author = "Patti Shih and Armin Nikpour and Andrew Bleasel and Herkes, {Geoffrey K.} and Rebecca Mitchell and Rebecca Seah and Virginia Mumford and Jeffrey Braithwaite and Sanjyot Vagholkar and Frances Rapport",
note = "Copyright the Author(s) 2018. Version archived for private and non-commercial use with the permission of the author/s and according to publisher conditions. For further rights please contact the publisher.",
year = "2018",
month = "6",
doi = "10.1016/j.yebeh.2018.03.028",
language = "English",
volume = "83",
pages = "36--43",
journal = "Epilepsy and Behavior",
issn = "1525-5050",
publisher = "Academic Press",

}

TY - JOUR

T1 - Leading up to saying "yes"

T2 - Epilepsy and Behavior

AU - Shih, Patti

AU - Nikpour, Armin

AU - Bleasel, Andrew

AU - Herkes, Geoffrey K.

AU - Mitchell, Rebecca

AU - Seah, Rebecca

AU - Mumford, Virginia

AU - Braithwaite, Jeffrey

AU - Vagholkar, Sanjyot

AU - Rapport, Frances

N1 - Copyright the Author(s) 2018. Version archived for private and non-commercial use with the permission of the author/s and according to publisher conditions. For further rights please contact the publisher.

PY - 2018/6

Y1 - 2018/6

N2 - Objectives: Adult patients with refractory epilepsy who are potential candidates for resective surgery undergo a period of presurgical investigation in tertiary epilepsy centers (TECs), where they engage extensively with healthcare professionals and receive a range of treatment-related information. This qualitative study aimed to examine the experiences of adult patients with refractory epilepsy leading up to and during presurgical investigation and how their perceptions of resective surgery are shaped. Methods: In-depth interviews with 12 patients and six epilepsy specialist clinicians and 12 observations of routine patient–clinician consultations took place at two TECs in Sydney, Australia. Data were thematically analyzed via group work. Results: Patients reflected on prior experiences of poor seizure control and inadequate antiepileptic drug management and a lack of clarity about their condition before referral to tertiary care. Poor continuity of care and disrupted care transitions affected patients from regional locations. Tertiary referral increased engagement with personalized information about refractory epilepsy, which intensified during presurgical assessments with additional hospital visits and consultations. Experiential information, such as testimonials of other patients, influenced perceptions of surgery and fostered more trust and confidence towards healthcare professionals. Conclusion: Qualitative inquiry detailed multifaceted effects of information on patients' overall treatment trajectory and experience of healthcare. Earlier patient identification for surgical assessments should be accompanied by access to good quality information at primary and community care levels and strengthened referral processes.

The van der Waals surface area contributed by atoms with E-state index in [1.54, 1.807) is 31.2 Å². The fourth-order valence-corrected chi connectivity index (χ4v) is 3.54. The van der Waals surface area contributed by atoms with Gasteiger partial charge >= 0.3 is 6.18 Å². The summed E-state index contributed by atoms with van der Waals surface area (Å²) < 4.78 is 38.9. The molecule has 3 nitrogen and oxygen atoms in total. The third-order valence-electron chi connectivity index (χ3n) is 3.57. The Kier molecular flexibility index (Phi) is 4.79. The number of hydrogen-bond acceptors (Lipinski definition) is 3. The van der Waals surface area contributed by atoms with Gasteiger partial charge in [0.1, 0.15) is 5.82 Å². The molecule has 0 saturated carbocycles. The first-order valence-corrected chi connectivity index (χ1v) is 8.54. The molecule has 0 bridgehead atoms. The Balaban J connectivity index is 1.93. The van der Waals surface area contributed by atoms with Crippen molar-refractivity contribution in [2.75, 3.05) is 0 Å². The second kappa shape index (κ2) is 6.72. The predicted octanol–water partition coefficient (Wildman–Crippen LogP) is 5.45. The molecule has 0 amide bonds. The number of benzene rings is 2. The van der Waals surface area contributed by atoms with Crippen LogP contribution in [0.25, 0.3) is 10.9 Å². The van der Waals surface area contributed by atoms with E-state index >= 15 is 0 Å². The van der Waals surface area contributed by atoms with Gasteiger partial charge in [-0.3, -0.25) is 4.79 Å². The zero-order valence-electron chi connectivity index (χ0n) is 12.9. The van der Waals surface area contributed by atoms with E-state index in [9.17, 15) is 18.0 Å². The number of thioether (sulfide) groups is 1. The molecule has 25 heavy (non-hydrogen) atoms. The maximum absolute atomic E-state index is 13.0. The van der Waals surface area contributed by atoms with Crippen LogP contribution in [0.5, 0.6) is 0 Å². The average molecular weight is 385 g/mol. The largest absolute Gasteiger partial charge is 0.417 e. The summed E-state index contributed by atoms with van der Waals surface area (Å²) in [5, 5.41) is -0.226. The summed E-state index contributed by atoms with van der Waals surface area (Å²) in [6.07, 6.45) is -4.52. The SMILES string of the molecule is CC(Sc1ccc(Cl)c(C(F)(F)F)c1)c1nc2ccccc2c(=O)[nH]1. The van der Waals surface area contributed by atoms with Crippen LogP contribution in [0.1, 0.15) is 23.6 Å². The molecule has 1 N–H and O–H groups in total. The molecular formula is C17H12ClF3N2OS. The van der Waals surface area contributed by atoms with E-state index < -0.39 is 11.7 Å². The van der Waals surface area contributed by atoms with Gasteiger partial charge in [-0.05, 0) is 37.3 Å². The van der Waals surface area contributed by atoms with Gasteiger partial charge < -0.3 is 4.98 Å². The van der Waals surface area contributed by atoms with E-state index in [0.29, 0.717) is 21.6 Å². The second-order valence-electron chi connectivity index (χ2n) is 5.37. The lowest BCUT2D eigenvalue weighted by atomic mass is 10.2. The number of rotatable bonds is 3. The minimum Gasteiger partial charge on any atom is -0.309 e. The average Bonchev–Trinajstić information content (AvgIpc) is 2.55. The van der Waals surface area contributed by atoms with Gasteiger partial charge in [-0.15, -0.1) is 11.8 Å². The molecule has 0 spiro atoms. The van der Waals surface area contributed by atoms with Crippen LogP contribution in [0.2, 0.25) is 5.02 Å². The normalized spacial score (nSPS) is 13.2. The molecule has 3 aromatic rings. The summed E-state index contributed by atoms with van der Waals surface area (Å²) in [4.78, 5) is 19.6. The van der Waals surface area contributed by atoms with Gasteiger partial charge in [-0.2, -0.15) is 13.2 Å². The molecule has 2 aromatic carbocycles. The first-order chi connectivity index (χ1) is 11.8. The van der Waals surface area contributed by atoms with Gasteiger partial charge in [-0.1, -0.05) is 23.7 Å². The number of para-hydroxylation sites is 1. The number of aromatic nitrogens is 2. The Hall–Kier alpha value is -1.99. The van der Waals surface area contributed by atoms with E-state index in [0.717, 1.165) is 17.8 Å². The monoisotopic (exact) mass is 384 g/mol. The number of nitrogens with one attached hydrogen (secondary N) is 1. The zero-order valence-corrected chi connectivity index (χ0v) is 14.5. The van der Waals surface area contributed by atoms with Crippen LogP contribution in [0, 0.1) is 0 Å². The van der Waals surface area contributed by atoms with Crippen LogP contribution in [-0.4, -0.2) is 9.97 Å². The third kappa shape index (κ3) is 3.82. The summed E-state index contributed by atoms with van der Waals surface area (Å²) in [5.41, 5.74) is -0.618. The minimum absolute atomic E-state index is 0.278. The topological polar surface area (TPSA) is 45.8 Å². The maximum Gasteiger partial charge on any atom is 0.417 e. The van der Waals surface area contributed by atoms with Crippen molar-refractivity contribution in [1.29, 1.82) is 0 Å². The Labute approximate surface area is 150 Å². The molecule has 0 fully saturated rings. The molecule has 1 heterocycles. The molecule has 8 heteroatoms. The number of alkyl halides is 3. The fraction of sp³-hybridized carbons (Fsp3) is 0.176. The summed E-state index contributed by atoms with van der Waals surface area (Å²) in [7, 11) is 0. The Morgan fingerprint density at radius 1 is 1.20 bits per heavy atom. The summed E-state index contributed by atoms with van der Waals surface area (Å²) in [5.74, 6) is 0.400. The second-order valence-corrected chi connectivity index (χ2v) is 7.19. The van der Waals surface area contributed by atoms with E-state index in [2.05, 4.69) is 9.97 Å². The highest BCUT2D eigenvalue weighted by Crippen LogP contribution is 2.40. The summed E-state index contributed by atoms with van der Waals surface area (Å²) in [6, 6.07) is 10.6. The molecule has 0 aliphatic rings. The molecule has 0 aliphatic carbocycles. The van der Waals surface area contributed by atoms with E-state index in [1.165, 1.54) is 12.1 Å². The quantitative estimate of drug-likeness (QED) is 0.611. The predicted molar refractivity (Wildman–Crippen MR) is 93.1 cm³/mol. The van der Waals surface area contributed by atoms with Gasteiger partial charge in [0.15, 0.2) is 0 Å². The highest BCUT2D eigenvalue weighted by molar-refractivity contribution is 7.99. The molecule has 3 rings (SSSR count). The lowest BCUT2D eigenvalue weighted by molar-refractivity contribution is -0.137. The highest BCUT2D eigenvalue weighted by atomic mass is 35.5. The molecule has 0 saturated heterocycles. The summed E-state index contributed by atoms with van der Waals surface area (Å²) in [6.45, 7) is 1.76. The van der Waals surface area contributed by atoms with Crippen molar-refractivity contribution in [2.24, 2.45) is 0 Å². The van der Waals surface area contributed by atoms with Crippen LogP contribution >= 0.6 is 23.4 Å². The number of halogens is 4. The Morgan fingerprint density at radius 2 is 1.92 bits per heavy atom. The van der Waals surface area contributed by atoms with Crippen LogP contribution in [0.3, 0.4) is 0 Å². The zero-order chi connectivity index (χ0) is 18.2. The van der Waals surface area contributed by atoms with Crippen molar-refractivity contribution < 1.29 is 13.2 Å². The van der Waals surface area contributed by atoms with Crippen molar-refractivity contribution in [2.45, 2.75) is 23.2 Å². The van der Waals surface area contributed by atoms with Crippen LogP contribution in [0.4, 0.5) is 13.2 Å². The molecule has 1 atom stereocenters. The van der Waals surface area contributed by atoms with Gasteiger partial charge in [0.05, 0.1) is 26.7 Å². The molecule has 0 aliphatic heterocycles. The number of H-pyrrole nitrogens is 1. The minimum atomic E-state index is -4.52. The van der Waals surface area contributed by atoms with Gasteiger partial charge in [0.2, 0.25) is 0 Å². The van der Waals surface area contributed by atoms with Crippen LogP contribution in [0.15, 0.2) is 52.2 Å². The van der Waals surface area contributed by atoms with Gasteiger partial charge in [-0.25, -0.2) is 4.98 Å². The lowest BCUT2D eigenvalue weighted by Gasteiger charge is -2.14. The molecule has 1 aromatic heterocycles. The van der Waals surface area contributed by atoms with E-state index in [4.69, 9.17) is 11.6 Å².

AB - Objectives: Adult patients with refractory epilepsy who are potential candidates for resective surgery undergo a period of presurgical investigation in tertiary epilepsy centers (TECs), where they engage extensively with healthcare professionals and receive a range of treatment-related information. This qualitative study aimed to examine the experiences of adult patients with refractory epilepsy leading up to and during presurgical investigation and how their perceptions of resective surgery are shaped. Methods: In-depth interviews with 12 patients and six epilepsy specialist clinicians and 12 observations of routine patient–clinician consultations took place at two TECs in Sydney, Australia. Data were thematically analyzed via group work. Results: Patients reflected on prior experiences of poor seizure control and inadequate antiepileptic drug management and a lack of clarity about their condition before referral to tertiary care. Poor continuity of care and disrupted care transitions affected patients from regional locations. Tertiary referral increased engagement with personalized information about refractory epilepsy, which intensified during presurgical assessments with additional hospital visits and consultations. Experiential information, such as testimonials of other patients, influenced perceptions of surgery and fostered more trust and confidence towards healthcare professionals. Conclusion: Qualitative inquiry detailed multifaceted effects of information on patients' overall treatment trajectory and experience of healthcare. Earlier patient identification for surgical assessments should be accompanied by access to good quality information at primary and community care levels and strengthened referral processes.

KW - refractory epilepsy

KW - resective surgery

KW - patient experiences

KW - healthcare engagement

KW - referral processes

KW - qualitative research

UR - http://www.scopus.com/inward/record.url?scp=85045050173&partnerID=8YFLogxK

U2 - 10.1016/j.yebeh.2018.03.028

DO - 10.1016/j.yebeh.2018.03.028

M3 - Article

VL - 83

SP - 36

EP - 43

JO - Epilepsy and Behavior

JF - Epilepsy and Behavior

SN - 1525-5050

ER -